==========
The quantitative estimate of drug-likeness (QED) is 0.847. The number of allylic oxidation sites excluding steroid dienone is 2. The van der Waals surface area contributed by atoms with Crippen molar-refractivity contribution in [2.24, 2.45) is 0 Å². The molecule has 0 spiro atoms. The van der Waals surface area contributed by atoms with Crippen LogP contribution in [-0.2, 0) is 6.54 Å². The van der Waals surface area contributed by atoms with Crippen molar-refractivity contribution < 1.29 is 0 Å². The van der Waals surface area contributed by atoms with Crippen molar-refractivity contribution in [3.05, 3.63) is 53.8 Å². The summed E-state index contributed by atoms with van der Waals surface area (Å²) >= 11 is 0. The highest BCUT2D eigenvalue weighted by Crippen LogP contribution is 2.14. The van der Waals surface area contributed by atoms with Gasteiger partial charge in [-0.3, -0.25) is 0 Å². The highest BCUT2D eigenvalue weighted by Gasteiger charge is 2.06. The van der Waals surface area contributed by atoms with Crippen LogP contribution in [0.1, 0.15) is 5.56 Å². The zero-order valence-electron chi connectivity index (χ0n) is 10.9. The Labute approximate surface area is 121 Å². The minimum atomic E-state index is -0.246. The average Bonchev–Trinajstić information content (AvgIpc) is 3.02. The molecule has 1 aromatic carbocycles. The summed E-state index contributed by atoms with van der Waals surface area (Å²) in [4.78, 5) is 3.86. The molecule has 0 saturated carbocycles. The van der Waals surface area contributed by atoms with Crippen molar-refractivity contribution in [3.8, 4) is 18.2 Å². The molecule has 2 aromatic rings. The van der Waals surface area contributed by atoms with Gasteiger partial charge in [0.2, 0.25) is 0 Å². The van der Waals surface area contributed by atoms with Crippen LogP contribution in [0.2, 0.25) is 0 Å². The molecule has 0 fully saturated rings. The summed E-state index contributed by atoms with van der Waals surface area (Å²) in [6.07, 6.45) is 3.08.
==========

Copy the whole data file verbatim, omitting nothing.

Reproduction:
The quantitative estimate of drug-likeness (QED) is 0.847. The number of allylic oxidation sites excluding steroid dienone is 2. The van der Waals surface area contributed by atoms with Crippen molar-refractivity contribution in [2.24, 2.45) is 0 Å². The molecule has 0 spiro atoms. The van der Waals surface area contributed by atoms with Crippen LogP contribution in [-0.2, 0) is 6.54 Å². The van der Waals surface area contributed by atoms with Crippen molar-refractivity contribution < 1.29 is 0 Å². The van der Waals surface area contributed by atoms with Crippen molar-refractivity contribution in [3.05, 3.63) is 53.8 Å². The summed E-state index contributed by atoms with van der Waals surface area (Å²) >= 11 is 0. The highest BCUT2D eigenvalue weighted by Crippen LogP contribution is 2.14. The van der Waals surface area contributed by atoms with Gasteiger partial charge in [-0.3, -0.25) is 0 Å². The highest BCUT2D eigenvalue weighted by Gasteiger charge is 2.06. The van der Waals surface area contributed by atoms with Crippen LogP contribution in [0.1, 0.15) is 5.56 Å². The zero-order valence-electron chi connectivity index (χ0n) is 10.9. The Labute approximate surface area is 121 Å². The minimum atomic E-state index is -0.246. The average Bonchev–Trinajstić information content (AvgIpc) is 3.02. The molecule has 1 aromatic carbocycles. The summed E-state index contributed by atoms with van der Waals surface area (Å²) in [4.78, 5) is 3.86. The molecule has 0 saturated carbocycles. The van der Waals surface area contributed by atoms with Crippen molar-refractivity contribution in [3.8, 4) is 18.2 Å². The molecule has 2 aromatic rings. The van der Waals surface area contributed by atoms with Gasteiger partial charge in [0.2, 0.25) is 0 Å². The van der Waals surface area contributed by atoms with Crippen LogP contribution in [0.2, 0.25) is 0 Å². The molecule has 0 fully saturated rings. The summed E-state index contributed by atoms with van der Waals surface area (Å²) in [6.07, 6.45) is 3.08.